A checklist for companies considering a Win Loss Analysis Program
Many companies are thinking strategically about their “Win-rate” and how to improve it. Once a concern only for Enterprise companies, now SMB firms are exploring the benefits of a Win Loss Analysis program.
Here’s a 50,000-foot view of what you need to know:
Get focused. As with anything of value, a successful program requires a focused effort. Of course, you have to start with a statement of your business goals, in very specific, measureable terms. The SMART rules definitely apply. Once goals are spelled out, here’s your checklist:
Someone has to own it. The project owner can be in any one of several functional areas: sales, marketing, customer experience, product management, pricing – the list goes on. But someone has to play that galvanizing role, and that someone must be a change agent.
Change agent mentality. The mindset of the project owner and the team members must be one of advocating change in the organization. It’s not about satisfying curiosity about a deal that’s lost or won; it’s about learning success patterns that can be repeated in the future.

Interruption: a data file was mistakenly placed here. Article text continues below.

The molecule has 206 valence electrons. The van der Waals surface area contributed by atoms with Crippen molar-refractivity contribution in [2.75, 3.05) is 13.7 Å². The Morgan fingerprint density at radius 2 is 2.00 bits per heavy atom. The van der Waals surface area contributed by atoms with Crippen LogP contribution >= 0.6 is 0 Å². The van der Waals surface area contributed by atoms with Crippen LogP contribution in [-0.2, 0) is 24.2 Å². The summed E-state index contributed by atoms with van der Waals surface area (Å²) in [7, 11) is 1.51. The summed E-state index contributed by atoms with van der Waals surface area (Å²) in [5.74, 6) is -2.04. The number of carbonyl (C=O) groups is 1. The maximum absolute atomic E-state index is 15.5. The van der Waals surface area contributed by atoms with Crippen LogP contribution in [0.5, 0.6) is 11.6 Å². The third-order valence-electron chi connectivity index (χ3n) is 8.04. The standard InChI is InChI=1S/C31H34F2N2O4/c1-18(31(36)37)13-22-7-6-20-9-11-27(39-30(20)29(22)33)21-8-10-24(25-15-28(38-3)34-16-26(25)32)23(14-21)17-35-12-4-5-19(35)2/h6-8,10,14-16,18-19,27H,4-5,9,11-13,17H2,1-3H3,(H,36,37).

Formality. There has to be some structure and hopefully broad participation. A task force that represents the key functional areas that have a stake in business development should be on the team.
Managing data vs. insight. Some Win Loss efforts look like quantitative surveys, where the customer rates every aspect of your value proposition and sales performance, along with that of your competitors on the usual scales used in surveys. Other efforts key on insights, with minimal quantitative measures. You have to decide what’s important.
Collecting customer insights and data. You’ve probably read or already know that the best method of gathering the Voice-of-the-Customer to support Win Loss is to bring in a skilled third party. Humans are funny creatures; they don’t like to give or take rejection. Breaking through that to get to the game-changing insights you want requires more than skill and advanced methodology; it requires that the interviewer not be one of you. That points to a professional service provider that’s done a lot of this kind of work.
Reporting. Every stakeholder group in the company requires different levels of reporting. Done properly, Win Loss has something to offer every functional group. The question is how to aggregate and banner the learnings, so everyone gets what they need, without having to read through huge amounts of detail.
It’s worth it. Companies that have leadership that truly cares about winning and improving performance understand that you can’t achieve those goals without critical introspection. What better source of customer inputs can you find than those that came from buyers who engaged you, or a competitor to address a business need? It’s the perfect laboratory for market-driven change.